The provision of a low frequency oscillator (LFO) permits the delay time to be internally modulated to produce both flanging and chorus effects when used in conjunction with the front panel Depth and Speed controls. The modulation Speed ranges between 0.1 Hz and 30 Hz, giving a usefully long, ten second sweep for slow flanging effects which sound good when applied to sustained string synthesiser chords, for example. A modulation limit indicator to the left of the Depth control lights up to tell you that the delay time being swept by the LFO, has exceeded its available range - namely ½ to 2 times the delay time set by the fixed range selector switch. This acts as both a warning and safety device when using the rear panel Cont In socket which allows the delay time to be externally controlled by a 10V peak to peak voltage. No matter how large the voltage being applied is, the delay time will not exceed its fixed range limits, thus removing any overdrive problems that would otherwise have caused severe problems. The delay time can either be set externally by a DC voltage or by routing an LFO from a synthesiser to modulate the time delay for example.
The Output Mix section completes the front panel description and contains separate output level controls for the Dry (unprocessed) and Delayed signals allowing subtle blends of each to be achieved. Finally a Phase switch to the right of the output section inverts the phase of the delayed signal being applied to the feedback and output mixing circuitry. It is most effective when a flanging effect is selected enhancing the cancellation effect.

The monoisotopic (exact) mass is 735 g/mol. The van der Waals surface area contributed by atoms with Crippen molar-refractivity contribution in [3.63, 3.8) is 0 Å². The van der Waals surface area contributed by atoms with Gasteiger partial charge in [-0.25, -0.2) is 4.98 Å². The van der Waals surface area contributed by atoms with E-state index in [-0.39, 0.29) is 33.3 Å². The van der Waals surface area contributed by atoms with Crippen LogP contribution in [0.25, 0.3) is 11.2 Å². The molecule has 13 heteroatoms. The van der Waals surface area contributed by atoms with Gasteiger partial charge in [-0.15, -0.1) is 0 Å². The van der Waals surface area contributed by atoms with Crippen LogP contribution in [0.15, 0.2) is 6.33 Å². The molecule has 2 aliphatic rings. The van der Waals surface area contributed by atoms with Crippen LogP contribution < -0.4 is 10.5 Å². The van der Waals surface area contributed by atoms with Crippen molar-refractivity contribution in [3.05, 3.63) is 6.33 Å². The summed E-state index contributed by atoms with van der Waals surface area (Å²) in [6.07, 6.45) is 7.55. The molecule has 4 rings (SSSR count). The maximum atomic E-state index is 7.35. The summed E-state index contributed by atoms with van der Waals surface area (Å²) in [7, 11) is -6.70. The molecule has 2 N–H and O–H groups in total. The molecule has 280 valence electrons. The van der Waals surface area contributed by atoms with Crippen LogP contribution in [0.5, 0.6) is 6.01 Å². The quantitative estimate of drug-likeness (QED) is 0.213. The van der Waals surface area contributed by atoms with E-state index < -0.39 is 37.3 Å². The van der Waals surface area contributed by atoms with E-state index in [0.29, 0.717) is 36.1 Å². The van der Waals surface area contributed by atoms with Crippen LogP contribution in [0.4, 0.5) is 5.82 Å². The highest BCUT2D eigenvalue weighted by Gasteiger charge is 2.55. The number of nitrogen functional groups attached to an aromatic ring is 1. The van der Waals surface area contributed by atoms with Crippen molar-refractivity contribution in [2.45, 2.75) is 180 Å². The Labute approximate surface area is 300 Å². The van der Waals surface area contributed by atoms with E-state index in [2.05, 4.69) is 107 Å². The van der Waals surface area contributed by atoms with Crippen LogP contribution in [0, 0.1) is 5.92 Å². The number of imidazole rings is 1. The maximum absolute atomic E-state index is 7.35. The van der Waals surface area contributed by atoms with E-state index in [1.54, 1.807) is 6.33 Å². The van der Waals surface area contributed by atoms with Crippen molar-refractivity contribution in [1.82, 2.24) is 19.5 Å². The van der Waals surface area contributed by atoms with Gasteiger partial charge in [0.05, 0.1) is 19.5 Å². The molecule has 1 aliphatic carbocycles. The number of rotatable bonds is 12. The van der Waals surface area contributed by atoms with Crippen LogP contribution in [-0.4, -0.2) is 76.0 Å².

On the rear panel the Fostex delay unit provides the user with Input and Foldback sockets, effectively giving two inputs, and Output and Aux Out sockets, all of which are the standard phono type. The latter two sockets give identical output signals derived from the relative mix of Dry and Delay signals on the front panel. Twin outputs are very handy in a budget recording system as one can be routed to the echo return of a mixer and the other directly to another effects unit for further signal processing for example. Unfortunately, no footswitch connection is provided, probably due to the fact that the Fostex is geared more towards recording applications than to live performance; nevertheless, a footswitch option would have increased the versatility of this unit even more.
As already mentioned, an external voltage can be applied to the Cont In socket for delay time control, which is a very useful feature and one that begs to be exploited by any synthesiser owner. A one volt increase of this external voltage will increase the delay time by 1.15 times its preset value. A 5 volt increase therefore doubles the delay time. Controlling the time delay with an external control voltage derived from an envelope generator gives some extremely unusual delay effects, depending of course on the type of envelope you use. A long attack for example causes the delay time to be gradually increased whilst a long decay has the reverse effect. The scope for special delay treatments that this unit offers is limited more by your own imagination and spirit of adventure than by the inherent limitations of the unit itself!